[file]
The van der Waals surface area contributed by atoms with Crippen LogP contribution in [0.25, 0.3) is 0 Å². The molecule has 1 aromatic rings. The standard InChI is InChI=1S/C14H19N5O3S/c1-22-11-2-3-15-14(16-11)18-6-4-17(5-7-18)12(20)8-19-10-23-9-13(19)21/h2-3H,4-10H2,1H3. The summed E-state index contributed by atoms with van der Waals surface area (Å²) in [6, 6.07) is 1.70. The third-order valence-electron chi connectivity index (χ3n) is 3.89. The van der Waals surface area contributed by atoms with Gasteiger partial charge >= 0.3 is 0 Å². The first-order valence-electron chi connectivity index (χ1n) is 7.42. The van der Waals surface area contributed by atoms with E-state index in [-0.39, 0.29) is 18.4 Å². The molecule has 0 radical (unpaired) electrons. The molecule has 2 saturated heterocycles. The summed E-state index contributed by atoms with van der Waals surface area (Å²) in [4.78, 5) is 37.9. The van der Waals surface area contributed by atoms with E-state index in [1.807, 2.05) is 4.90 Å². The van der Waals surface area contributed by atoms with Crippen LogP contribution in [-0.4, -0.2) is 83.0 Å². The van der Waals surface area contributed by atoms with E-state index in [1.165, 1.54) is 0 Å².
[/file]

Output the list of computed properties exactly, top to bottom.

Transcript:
The van der Waals surface area contributed by atoms with Crippen LogP contribution in [0.25, 0.3) is 0 Å². The molecule has 1 aromatic rings. The standard InChI is InChI=1S/C14H19N5O3S/c1-22-11-2-3-15-14(16-11)18-6-4-17(5-7-18)12(20)8-19-10-23-9-13(19)21/h2-3H,4-10H2,1H3. The summed E-state index contributed by atoms with van der Waals surface area (Å²) in [6, 6.07) is 1.70. The third-order valence-electron chi connectivity index (χ3n) is 3.89. The van der Waals surface area contributed by atoms with Gasteiger partial charge >= 0.3 is 0 Å². The first-order valence-electron chi connectivity index (χ1n) is 7.42. The van der Waals surface area contributed by atoms with E-state index in [-0.39, 0.29) is 18.4 Å². The molecule has 0 radical (unpaired) electrons. The molecule has 2 saturated heterocycles. The summed E-state index contributed by atoms with van der Waals surface area (Å²) in [4.78, 5) is 37.9. The van der Waals surface area contributed by atoms with E-state index in [1.807, 2.05) is 4.90 Å². The van der Waals surface area contributed by atoms with Crippen LogP contribution in [-0.4, -0.2) is 83.0 Å². The van der Waals surface area contributed by atoms with E-state index in [1.165, 1.54) is 0 Å².